BRUNSWICK | An old cargo plane dropped through the clouds Monday morning at Brunswick Golden Isles Airport just as it did in the skies over Berlin in 1948 and 1949.
The Spirit of Freedom, a four-engine Douglas C-54E, was one of hundreds of aircraft from six nations that delivered more than 200,000 tons of food and fuel to West Berlin between June 1948 and May 1949 during the Soviet blockade of the city.
By closing off the road, rail and water access, the Soviets believed they could starve Berliners into depending on them for survival. It didn’t work.
The airlift delivered more goods than had arrived by rail prior to the blockade, so the Soviets lifted the blockade.
The Spirit of Freedom will be the centerpiece Saturday at the public “Wings, Wheels and Run” event at the airport.
It’s a flying museum of sorts now with old photos and other displays from the Berlin Airlift, but the plane itself is a museum piece.
Pilot Timothy Chopp is also president of the Berlin Airlift Historical Foundation.
The old plane needs a lot of care when it’s on the ground, but it’s made some pretty impressive flights, he said.
In 1998, Chopp flew the plane from New York to Berlin for the 50th anniversary of the airlift with Gail Halvorsen as his copilot. It was Halvorsen who during the Berlin Airlift dropped candy and bubble gum rigged with little parachutes to German children as they watched near the airport in something called “Little Vittles.”
“We’re going to re-enact that Saturday,” Chopp said.
About 1:15 p.m. Saturday — timing depends on commercial airport traffic — the Spirit of Freedom will lift off and do a flyover “so everybody can get the feeling of what it was like during the airlift,” said Leslie Faulkenberry, publicist for the Glynn County Airport Commission.
Chopp will then fly over a marked-off area and drop 300 Hershey bars attached to parachutes that kids can then pick up, she said. Because of FAA regulations, no one can go into the area while the plane is overhead, Faulkenberry said.
Now 93, Halvorsen is still active, Chopp said.
“Even at his age, he’ll still accompany me as copilot on some trips,” Chopp said.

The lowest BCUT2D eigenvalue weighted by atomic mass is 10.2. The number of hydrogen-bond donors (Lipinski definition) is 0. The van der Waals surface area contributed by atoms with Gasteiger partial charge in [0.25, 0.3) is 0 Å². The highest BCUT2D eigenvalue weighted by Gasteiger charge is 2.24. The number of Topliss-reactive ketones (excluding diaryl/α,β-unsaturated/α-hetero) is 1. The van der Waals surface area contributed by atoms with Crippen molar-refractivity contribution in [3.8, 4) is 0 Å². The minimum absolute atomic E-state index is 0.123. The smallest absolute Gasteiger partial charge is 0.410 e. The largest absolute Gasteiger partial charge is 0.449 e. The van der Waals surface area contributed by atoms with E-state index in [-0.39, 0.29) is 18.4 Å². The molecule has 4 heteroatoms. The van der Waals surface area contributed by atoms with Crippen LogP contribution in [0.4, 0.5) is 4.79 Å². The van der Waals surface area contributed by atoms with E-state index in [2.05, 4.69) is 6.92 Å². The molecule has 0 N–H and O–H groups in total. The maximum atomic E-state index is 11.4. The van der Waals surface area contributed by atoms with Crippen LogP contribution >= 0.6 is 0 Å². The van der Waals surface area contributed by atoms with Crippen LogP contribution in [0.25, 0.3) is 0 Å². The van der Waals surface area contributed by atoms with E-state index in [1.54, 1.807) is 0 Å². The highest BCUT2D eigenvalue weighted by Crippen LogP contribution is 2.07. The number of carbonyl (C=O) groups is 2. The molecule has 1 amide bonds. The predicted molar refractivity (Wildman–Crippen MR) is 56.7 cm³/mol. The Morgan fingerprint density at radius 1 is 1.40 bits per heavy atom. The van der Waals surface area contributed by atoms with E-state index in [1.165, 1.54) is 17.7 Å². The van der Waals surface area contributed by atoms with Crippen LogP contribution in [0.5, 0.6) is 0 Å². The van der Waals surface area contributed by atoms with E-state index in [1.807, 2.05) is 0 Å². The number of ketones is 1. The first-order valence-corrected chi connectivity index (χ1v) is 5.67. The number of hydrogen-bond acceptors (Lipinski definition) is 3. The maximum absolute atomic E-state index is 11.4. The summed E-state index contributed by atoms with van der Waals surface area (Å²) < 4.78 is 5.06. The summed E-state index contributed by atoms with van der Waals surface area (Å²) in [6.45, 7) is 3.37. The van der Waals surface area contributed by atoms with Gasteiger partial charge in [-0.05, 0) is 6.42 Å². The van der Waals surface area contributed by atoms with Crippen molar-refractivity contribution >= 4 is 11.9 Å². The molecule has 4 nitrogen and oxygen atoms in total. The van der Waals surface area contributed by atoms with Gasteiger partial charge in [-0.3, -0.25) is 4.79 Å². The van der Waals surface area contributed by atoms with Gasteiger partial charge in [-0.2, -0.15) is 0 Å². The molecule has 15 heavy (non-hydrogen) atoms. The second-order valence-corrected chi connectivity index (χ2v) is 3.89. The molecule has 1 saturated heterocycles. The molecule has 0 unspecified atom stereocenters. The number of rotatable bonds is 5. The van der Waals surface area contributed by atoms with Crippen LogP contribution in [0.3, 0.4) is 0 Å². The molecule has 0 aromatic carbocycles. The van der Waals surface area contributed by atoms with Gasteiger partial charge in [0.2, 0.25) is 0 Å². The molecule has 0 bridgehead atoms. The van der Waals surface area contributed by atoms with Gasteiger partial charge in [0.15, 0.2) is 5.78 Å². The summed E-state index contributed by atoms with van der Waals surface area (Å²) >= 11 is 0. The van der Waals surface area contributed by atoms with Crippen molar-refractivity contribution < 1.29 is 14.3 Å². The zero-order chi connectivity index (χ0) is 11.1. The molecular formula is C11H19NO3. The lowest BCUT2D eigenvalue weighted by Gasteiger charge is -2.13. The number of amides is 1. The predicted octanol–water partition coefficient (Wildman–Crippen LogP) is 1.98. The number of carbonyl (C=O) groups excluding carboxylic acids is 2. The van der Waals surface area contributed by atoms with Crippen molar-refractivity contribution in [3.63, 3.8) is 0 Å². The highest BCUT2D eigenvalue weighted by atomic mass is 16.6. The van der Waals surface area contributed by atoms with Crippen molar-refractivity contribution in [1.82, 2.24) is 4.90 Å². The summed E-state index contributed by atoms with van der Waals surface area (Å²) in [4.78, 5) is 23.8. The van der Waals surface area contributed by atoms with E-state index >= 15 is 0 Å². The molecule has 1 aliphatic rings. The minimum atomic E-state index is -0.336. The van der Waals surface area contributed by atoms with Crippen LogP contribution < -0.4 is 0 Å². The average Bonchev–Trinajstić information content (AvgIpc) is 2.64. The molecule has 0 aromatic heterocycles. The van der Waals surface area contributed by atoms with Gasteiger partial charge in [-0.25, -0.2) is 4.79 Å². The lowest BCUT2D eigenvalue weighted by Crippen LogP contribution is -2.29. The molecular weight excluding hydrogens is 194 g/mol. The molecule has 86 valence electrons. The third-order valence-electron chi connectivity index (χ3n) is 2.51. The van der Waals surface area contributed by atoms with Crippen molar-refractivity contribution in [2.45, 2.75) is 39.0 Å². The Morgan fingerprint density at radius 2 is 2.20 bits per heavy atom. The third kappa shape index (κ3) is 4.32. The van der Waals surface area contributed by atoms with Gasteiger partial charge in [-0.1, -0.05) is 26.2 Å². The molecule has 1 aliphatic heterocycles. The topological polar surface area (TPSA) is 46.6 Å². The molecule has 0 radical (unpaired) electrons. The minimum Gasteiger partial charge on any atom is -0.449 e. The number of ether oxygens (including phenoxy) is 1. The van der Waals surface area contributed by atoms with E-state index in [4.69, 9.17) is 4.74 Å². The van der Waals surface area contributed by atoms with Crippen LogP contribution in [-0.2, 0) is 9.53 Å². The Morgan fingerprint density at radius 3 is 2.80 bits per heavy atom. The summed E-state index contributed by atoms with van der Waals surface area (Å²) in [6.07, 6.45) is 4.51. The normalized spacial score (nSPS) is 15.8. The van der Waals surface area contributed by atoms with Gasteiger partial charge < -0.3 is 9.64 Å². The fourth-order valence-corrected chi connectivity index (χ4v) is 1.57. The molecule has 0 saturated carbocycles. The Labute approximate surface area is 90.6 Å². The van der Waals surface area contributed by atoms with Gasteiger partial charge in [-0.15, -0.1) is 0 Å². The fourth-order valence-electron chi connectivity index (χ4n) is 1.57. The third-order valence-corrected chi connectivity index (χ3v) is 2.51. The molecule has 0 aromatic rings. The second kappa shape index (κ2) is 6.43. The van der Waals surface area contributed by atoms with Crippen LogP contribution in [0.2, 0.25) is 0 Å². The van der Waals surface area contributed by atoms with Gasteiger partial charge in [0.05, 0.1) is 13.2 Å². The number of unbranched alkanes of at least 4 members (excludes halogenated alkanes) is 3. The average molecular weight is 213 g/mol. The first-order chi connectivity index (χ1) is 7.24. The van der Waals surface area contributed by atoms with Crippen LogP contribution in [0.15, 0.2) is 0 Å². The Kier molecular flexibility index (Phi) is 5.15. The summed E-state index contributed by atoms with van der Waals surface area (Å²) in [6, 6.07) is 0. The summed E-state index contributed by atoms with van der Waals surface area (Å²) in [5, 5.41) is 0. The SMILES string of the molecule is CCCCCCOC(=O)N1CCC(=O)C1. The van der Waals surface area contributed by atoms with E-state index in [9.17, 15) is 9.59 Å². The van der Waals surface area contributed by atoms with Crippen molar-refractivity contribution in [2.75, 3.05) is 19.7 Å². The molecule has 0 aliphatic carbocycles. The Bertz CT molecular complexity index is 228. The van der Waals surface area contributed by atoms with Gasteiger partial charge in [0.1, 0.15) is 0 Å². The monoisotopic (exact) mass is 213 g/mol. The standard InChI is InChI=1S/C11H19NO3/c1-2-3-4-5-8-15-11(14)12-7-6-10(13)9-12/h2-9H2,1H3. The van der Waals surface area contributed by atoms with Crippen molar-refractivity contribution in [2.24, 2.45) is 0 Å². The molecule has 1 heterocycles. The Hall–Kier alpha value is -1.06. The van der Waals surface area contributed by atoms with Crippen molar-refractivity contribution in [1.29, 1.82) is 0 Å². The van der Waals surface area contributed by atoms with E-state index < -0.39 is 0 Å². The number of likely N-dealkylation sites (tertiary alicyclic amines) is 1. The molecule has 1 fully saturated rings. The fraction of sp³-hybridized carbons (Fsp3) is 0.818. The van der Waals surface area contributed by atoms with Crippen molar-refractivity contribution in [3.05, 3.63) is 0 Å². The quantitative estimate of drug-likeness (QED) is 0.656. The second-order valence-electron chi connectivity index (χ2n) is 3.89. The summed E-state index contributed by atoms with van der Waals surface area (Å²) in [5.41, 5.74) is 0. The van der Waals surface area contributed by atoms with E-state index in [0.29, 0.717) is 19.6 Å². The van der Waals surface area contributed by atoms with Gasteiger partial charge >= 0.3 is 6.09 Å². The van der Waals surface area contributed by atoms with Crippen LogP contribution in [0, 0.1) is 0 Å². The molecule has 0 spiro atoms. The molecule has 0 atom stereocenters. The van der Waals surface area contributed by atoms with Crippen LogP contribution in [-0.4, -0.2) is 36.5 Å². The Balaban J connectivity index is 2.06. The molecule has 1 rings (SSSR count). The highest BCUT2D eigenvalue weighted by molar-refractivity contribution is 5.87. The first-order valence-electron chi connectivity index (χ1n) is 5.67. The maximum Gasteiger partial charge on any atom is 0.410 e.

The copilot on Monday’s flight from Columbus, Ga., where it had been for an airport open house, was Jason Capra of Pittsburgh who first saw the Spirit of Freedom on the ground.
“It was sitting on a little [general aviation] airport and this plane is the coolest thing out there.”
Capra said he had been interested in airplanes since he was a young child and began washing the Spirit of Freedom at 14.
“I was happy just to touch this aircraft,” he said, standing under one of its big wings.
He got his multi-engine license in high school, began flying it at 19 and now has about 300 hours in it.
Chopp has about 1,800 hours as pilot including three trips to Puerto Rico to honor the Air Force unit that was stationed there that flew in the airlift. In its most recent trip, Puerto Ricans who died in Iraq and Afghanistan were also recognized.
“We were quite honored to do that,” he said.
The Spirit of Freedom will be open for tours Saturday. Admission is $3 for adults, $2 for children or $5 for a family. Anyone in uniform, from Girl Scouts to police to military, will be admitted free. The admission is to meet the operating costs of the foundation.
Entry to all other displays and parking will be free.
Vintage planes, modern commercial jets and other aircraft will arrive in a fly-in and be on display at the ramp at Manning Aviation, a sponsor of the event.
Visitors can also check out a full-size cabin mockup of Gulfstream’s new G280, a luxurious mid-size business jet.
Also, regional car clubs will have their vehicles on display. They include muscle cars, vintage autos, coupes and concept cars.
The day will start, however, with a 9 a.m. walk and run at Needwood Middle School off Harry Driggers Boulevard on the north side of the airport. At 9:30 a.m., a 5-kilometer run will start at Needwood and follow a course among the big air tankers and commercial aircraft at Stambaugh Aviation, a sponsor of the event.
For more information consult the website flygcairports.com.
Terry Dickson: (912) 264-0405